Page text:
A great buyer can give the mission wings and provide fantastic learning experiences and more able to accomplish big things. Unfortunately, most entrepreneurs just aren’t cut out for working for someone else after they’ve tasted startup life. It can be a grind.
Actually, enjoying that payday might rely on your ability to handle the 9-5 grind again for a few years. Can you do it? Even if you are set free with plenty of money in the bank, what will you do next? How will you cope with leaving your business baby behind? What will you do to occupy yourself?
6) What Will Happen to Your Customers?
Most founders consider their investors, partners, and team when thinking about selling, but what about the customers? They trusted you.
Those first customers made a bet on you. They rely on you. What will happen to all that in a sale? Will the rates go up and the service go down? You can often tell when a company has gone public or is trying to when these two things happen.
You can wash your hands and march on. Or do you hang on and make sure you find a better buyer? Is it just about making the most money this quarter or serving the end customer?
7) How Will You Manage the Stress & Distraction?
This is going to be an emotional roller coaster especially if you are dealing with companies that are not as sophisticated as Google in terms of acquisitions.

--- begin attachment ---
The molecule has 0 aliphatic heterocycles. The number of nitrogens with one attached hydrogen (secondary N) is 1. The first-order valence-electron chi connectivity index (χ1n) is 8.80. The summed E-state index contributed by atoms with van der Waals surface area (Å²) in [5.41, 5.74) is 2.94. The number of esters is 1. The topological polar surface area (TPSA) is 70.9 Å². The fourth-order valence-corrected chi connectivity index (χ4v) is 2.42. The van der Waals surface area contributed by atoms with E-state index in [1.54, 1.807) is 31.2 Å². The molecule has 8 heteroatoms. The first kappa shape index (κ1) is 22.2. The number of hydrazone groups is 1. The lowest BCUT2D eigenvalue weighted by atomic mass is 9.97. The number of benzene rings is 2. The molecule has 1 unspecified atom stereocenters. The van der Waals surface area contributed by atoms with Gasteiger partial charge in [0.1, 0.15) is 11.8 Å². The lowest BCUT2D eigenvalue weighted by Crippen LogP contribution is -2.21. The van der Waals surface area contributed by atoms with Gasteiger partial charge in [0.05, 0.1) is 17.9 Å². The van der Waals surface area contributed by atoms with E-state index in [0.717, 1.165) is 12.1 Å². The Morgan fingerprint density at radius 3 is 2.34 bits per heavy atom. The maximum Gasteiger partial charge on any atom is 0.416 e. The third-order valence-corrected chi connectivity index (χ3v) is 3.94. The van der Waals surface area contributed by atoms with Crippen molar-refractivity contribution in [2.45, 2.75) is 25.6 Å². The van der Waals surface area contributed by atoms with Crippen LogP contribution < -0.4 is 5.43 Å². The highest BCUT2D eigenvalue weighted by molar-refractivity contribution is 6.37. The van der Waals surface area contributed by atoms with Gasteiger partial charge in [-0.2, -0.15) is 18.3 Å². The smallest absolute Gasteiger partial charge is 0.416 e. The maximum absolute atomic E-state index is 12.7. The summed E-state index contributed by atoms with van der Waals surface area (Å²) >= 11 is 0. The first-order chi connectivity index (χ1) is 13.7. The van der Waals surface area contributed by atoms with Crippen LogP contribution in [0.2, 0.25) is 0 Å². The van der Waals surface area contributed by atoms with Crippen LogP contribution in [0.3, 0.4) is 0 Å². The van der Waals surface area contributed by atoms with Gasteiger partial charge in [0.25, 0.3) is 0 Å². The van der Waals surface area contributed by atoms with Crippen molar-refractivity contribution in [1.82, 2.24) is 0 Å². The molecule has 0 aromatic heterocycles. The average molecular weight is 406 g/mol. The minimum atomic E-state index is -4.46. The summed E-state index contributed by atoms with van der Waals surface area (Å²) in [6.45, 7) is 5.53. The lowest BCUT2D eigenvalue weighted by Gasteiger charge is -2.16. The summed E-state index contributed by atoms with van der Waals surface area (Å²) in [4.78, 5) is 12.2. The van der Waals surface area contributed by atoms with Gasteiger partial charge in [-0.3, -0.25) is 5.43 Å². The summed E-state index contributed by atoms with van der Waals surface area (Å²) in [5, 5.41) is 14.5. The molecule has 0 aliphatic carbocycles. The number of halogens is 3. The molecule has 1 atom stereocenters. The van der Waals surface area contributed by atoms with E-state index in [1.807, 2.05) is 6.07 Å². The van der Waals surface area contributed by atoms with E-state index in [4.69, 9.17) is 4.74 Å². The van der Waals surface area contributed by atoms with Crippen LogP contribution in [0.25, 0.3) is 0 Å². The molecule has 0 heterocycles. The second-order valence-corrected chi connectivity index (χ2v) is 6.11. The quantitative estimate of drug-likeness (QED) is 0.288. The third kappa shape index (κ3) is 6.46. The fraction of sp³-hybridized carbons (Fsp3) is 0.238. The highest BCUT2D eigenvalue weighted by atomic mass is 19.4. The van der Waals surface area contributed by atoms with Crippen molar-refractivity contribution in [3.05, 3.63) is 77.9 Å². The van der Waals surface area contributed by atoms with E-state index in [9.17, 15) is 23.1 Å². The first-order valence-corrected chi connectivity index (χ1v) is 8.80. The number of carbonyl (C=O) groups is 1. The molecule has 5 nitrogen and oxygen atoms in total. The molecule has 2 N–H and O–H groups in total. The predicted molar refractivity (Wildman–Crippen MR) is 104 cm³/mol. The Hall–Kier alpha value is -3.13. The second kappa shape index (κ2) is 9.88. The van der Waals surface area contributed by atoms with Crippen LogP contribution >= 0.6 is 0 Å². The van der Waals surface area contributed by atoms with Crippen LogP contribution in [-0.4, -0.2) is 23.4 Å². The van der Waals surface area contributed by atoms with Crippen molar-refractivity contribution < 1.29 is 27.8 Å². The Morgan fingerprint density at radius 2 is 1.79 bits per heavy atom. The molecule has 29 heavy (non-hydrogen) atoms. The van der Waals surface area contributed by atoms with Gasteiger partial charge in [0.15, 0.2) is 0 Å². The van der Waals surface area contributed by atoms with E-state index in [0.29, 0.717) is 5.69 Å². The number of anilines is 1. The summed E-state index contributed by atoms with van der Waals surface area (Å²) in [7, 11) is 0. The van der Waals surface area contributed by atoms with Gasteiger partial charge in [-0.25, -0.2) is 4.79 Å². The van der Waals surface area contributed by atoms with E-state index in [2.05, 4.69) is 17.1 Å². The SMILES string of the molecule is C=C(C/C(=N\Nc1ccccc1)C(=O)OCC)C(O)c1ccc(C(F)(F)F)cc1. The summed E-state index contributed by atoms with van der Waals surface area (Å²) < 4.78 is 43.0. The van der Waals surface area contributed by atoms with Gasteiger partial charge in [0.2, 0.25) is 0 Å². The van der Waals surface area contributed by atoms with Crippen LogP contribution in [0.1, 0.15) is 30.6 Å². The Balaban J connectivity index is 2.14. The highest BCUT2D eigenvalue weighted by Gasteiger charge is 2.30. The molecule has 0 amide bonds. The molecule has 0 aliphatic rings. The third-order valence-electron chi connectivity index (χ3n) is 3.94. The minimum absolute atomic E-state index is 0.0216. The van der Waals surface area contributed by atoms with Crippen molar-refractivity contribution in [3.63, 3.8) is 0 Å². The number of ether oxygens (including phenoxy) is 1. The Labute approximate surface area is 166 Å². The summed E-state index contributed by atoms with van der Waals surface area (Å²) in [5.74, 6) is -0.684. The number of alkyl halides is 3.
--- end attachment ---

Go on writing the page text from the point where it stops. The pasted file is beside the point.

Everything about your business and your ability to run it will be called into question. Your offices may be mobbed with strangers. You may be flying almost daily to meetings or on the phone late at night, every night.
Then, even worse, the buyer can go completely dark and silent for weeks. It’s not only an overload for your nerves, but a massive distraction from keeping the business-focused, on point and growing forward. What’s your plan to manage it?
8) Legal Agreements
There are a lot of potential hiccups on the road to a closed M&A transaction. One of those often overlooked is legal agreements with customers, vendors, lenders and equity owners.
Are yours too different from what a potential acquirer is used to? Will it be too much headache for them to fix them? Have you made the switch to institutional practices, processes, and software which will make your company more attractive to potential acquirers?
9) Cash or Stock?
How will you get paid? Will you take all cash? All stock? A mix of both? Some of the very successful founders I’ve interviewed on the DealMakers Podcast say they wish they would have invested in a lot more Google stock when they were employees instead of going through all of the thrills of a startup.
Some have held stock too long after the acquisition was completed and things ended up turning south. Some have sold a little early. How will you do it and what would be your approach around timing?
10) You Can Probably Buy it Back
Selling your startup doesn’t have to be the end. The truth is that the majority of mergers and acquisitions don’t work out nearly as well as planned as Investopedia points out.
During acquisitions, there are a lot of logistics and integration to manage after the fact. Many businesses are stripped or left to rot after being bought. So, there is always the possibility that you can buy it back in the future.
Sometimes, even at a great discount to what you sold it for. It may have some serious wear and tear, and operations and brand bruises by then, but some founders have ultimately sold their startups two or three times.
If you are looking to get your company acquired and run a successful M&A process, a great acquisition memorandum template like the one below should provide the right guidance so that you build your own and make all the difference.